REAL ESTATE- ON THE BLOCK- Doggone appealing: Check out this fetching carriage house
Address: 902 Rosser Lane
Year Built: 1948
Size: 2,184 fin. sq. ft., 543 unfin.
Land: 0.33 acres
Agent: W. Keith Davis Nest Realty Group, 566-0656
Curb Appeal: 9 out of 10
Just off Rugby Road, this Charlottesville neighborhood has an uppercrusty feel, thanks in part to its location just a mile from the Rotunda. Fitting right in, this converted carriage house was originally built for the caretaker of a nearby estate. As would be expected from the asking price, it's been updated since the weary minion trod home after a hard day at the beck and call of the Rugby Hall swells, but it doesn't actually feel modernized. The current owners worked to create a house that still radiates a post-war zeitgeist.
Where possible, elements have been salvaged and repurposed. Rather than settle for reproduction fixtures, windows, and doors, the sellers mined the treasures at < a href="http://www.caravatis.com/">Caravati's in Richmond.
The result is pleasant enough. From the front entrance, an open study, living room, and dining area lead to a long kitchen. Original built-in shelves line the walls of the living space. A window from the kitchen allows the cook to pass dishes through to the formal dining room.
Slates from the roof have a new life as the heated floor of a tiny all-season sunroom off the living room. An armchair that converts to a sleeper means the room can quickly become an impromptu guestroom. Another charming space is a minute cubby off the study which visitors can reach by crawling under the stairs. It's a fun hiding place for anybody.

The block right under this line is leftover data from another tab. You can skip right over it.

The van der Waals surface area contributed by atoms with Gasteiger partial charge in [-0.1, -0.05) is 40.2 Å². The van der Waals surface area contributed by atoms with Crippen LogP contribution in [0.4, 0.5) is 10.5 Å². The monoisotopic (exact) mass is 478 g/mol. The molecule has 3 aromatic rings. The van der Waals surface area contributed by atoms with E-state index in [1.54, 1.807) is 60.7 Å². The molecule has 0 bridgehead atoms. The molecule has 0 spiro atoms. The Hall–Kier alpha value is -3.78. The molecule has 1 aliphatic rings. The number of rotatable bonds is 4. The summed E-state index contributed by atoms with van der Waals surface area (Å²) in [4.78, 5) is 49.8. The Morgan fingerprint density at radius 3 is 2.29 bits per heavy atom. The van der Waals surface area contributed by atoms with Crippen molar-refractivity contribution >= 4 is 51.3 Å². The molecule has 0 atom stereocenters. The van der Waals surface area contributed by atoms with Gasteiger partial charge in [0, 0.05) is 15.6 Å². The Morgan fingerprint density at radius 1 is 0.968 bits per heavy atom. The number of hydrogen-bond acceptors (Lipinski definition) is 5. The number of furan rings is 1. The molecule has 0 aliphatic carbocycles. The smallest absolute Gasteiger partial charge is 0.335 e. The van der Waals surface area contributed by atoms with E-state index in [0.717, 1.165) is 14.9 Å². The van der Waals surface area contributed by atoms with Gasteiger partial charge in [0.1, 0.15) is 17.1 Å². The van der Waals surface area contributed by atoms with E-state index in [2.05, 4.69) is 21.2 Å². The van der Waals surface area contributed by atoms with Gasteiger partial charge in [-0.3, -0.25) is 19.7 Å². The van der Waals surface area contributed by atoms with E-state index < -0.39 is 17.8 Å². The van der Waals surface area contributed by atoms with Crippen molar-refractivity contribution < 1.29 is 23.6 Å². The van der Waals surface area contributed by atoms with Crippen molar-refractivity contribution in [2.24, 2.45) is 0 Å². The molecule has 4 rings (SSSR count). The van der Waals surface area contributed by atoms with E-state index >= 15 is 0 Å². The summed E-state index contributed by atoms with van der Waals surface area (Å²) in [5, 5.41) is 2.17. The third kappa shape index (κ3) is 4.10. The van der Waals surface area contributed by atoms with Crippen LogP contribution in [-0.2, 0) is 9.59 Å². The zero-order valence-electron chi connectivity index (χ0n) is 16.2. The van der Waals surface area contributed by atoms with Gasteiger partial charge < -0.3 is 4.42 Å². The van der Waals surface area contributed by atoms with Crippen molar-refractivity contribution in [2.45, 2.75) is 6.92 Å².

The updated galley kitchen reflects the owner's history as a sous chef, with plenty of prep space and a long soapstone counter ending in a built-in desk. Butcher block and stainless steel remind us that Eisenhower isn't running things anymore. Spigots hang above the professional range and over a bowl on the floor. (This is the home of passionate dog-lovers.) A breakfast nook is just big enough for casual dining, with benches that provide extra storage. Off the kitchen, the mudroom has more storage and a hidden washer and dryer.
Doors open from the mudroom, kitchen, and dining area to a screened porch, a nice touch providing lots of access and air. The location of the porch between the kitchen and dining areas makes it feel like an actual room, although the ceiling fan and soapstone floor are reminders that it's really outside.
Upstairs, a shared bath in the hall, with a cute half tub, is good for kids; another tyke-friendly feature is a separate play area off one of the three bedrooms. The master suite, big enough for a king ensemble with room to spare, also has a walk-in cedar closet.
While storage is typically at a premium in older houses like this, that's not the case here. Although there's no basement, the garage provides ample unfinished space, with a staircase that leads to a second level for additional stowage.
Outside, the nearly flat yard is fully fenced for the hounds. Original wisteria was preserved for a pergola connected to the screened porch. Two apple trees plus a walnut, peach and figs share the yard with liriope and laurels. There's also a potting shed.
Buyers looking for a turn-key operation and willing to pay the price will like this place for the quality of the work and the preserved vintage style. Designed with family living in mind, no one can say this place has gone to the dogs.
PHOTOS BY SARAH JACOBSON
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